The next NASA’s mission to Mars in 2020 will emphasize a souped-up unmanned rover vehicle to explore for clues of ancient microbial life in areas of the unlivable Mars. The follower to the 2012 Curiosity rover, which could launch in July or maybe in August 2020, will be outfitted with seven new instruments and re-designed wheels, NASA’s Jet Propulsion Laboratory said. In 2020 just two years away, the space circuit is buzzing in anticipation of NASA’s Mars 2020 mission. Earlier this month, NASA revealed that the Mars 2020 rover would have 23 technologically advanced cameras to create clearing panoramas, reveal barriers, analyze the atmosphere, and assist science instruments.
Now, in another announcement, the US space agency has unveiled that the unmanned rover vehicle will examine for signs of ancient microbial life in areas of the uninhabitable Red Planet. While the Mars 2020 rover holds a similarity to its predecessor, the Curiosity rover, there is no uncertainty it’s an exceptional science machine. A drill will click the rock cores, while a caching system with a little robotic arm will seal up these specimens. Then, they’ll be stored on the Martian surface for possible pickup by a future mission.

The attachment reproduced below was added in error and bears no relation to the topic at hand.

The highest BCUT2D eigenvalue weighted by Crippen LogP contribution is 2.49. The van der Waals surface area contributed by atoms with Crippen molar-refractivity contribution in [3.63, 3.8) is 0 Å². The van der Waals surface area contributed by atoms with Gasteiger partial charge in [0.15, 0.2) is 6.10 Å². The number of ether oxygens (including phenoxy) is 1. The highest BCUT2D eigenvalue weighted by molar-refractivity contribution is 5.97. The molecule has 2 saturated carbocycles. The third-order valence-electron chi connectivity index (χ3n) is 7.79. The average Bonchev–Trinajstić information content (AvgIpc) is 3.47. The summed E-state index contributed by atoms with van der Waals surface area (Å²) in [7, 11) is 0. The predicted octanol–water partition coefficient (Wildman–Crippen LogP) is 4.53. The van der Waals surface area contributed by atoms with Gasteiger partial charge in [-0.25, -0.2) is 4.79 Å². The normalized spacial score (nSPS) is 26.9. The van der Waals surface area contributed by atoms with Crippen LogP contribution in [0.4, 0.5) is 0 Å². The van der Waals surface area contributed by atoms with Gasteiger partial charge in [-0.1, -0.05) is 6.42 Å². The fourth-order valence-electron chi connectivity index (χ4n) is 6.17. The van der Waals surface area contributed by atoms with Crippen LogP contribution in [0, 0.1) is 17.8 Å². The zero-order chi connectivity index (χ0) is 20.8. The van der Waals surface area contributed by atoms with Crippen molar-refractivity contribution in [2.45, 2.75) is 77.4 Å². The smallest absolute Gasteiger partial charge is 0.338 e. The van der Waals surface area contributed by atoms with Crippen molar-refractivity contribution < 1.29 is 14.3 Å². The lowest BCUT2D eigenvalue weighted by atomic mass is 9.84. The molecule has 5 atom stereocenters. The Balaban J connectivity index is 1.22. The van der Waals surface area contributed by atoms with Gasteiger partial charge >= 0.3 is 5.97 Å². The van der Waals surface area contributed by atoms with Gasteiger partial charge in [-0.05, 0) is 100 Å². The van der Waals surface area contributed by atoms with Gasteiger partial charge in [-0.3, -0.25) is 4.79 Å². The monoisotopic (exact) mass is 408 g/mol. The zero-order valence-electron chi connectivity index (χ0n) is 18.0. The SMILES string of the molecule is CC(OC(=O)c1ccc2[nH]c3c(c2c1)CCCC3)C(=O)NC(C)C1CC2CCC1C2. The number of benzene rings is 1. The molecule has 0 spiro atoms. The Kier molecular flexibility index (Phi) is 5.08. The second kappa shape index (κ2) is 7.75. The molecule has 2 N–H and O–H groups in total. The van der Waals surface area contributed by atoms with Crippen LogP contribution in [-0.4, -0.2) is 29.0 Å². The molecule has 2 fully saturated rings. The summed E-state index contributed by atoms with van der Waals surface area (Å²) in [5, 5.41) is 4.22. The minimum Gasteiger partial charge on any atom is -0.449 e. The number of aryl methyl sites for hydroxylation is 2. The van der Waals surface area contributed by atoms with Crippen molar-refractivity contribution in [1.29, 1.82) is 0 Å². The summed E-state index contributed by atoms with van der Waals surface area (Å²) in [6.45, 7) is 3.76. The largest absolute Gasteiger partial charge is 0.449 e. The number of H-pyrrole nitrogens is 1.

Ken Farley, a JPL scientist, working with the Mars 2020 project, said that what we will learn from the specimens collected during this mission will have the potential to address whether we’re alone in the universe. JPL is also producing a new landing technology that will allow the rover to visit sites considered too risky for Curiosity and shear miles off its journey. The 2020 Mars mission will include the use of a sky-crane, to preserve energy usage in the arrival process.
Another extension to its landing phase will be worked out through the use of terrain-relative navigation. Throughout this system, the rover will necessarily be able to compare surface maps in its database and incoming terrain, to select a favorable landing point.
Till now NASA has fortunately landed spacecraft on Mars seven times and is using the ISS to prepare for human missions to the moon and the red planet. Most of the hardware from the Curiosity rover, which landed in 2012, will be retained for this purpose.
According to Red planet investigation Program Director Jim Watzin, the presence of technology to explore the Red Planet reduces the risks of this launch. Through this mission, NASA will attempt to study the currently Martian terrain, and create a soil map of the planet.